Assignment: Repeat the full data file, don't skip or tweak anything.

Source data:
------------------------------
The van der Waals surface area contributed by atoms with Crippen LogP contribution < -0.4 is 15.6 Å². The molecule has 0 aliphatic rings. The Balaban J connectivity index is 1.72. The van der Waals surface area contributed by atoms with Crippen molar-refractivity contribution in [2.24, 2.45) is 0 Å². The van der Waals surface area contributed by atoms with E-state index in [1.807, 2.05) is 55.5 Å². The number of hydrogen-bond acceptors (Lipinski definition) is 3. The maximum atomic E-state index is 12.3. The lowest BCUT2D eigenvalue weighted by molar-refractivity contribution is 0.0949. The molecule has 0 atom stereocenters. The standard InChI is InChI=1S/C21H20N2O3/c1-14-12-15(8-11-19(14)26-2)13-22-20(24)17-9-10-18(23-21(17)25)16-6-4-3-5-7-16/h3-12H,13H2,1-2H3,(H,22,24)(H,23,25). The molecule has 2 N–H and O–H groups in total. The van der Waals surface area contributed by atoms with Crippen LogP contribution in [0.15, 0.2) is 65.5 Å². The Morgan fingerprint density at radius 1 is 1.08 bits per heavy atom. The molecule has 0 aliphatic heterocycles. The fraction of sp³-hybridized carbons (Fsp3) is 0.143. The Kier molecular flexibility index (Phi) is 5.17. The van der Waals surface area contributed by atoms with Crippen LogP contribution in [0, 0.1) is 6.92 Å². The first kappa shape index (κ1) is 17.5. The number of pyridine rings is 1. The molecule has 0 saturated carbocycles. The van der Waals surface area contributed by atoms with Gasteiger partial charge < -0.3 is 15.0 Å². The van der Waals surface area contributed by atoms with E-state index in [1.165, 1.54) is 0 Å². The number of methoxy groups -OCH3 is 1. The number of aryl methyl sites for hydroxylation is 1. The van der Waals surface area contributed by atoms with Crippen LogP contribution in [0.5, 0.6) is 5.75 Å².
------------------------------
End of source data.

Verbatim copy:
The van der Waals surface area contributed by atoms with Crippen LogP contribution < -0.4 is 15.6 Å². The molecule has 0 aliphatic rings. The Balaban J connectivity index is 1.72. The van der Waals surface area contributed by atoms with Crippen molar-refractivity contribution in [2.24, 2.45) is 0 Å². The van der Waals surface area contributed by atoms with E-state index in [1.807, 2.05) is 55.5 Å². The number of hydrogen-bond acceptors (Lipinski definition) is 3. The maximum atomic E-state index is 12.3. The lowest BCUT2D eigenvalue weighted by molar-refractivity contribution is 0.0949. The molecule has 0 atom stereocenters. The standard InChI is InChI=1S/C21H20N2O3/c1-14-12-15(8-11-19(14)26-2)13-22-20(24)17-9-10-18(23-21(17)25)16-6-4-3-5-7-16/h3-12H,13H2,1-2H3,(H,22,24)(H,23,25). The molecule has 2 N–H and O–H groups in total. The van der Waals surface area contributed by atoms with Crippen LogP contribution in [0.15, 0.2) is 65.5 Å². The Morgan fingerprint density at radius 1 is 1.08 bits per heavy atom. The molecule has 0 aliphatic heterocycles. The fraction of sp³-hybridized carbons (Fsp3) is 0.143. The Kier molecular flexibility index (Phi) is 5.17. The van der Waals surface area contributed by atoms with Crippen LogP contribution in [0, 0.1) is 6.92 Å². The first kappa shape index (κ1) is 17.5. The number of pyridine rings is 1. The molecule has 0 saturated carbocycles. The van der Waals surface area contributed by atoms with Gasteiger partial charge < -0.3 is 15.0 Å². The van der Waals surface area contributed by atoms with E-state index in [1.165, 1.54) is 0 Å². The number of methoxy groups -OCH3 is 1. The number of aryl methyl sites for hydroxylation is 1. The van der Waals surface area contributed by atoms with Crippen LogP contribution in [0.5, 0.6) is 5.75 Å².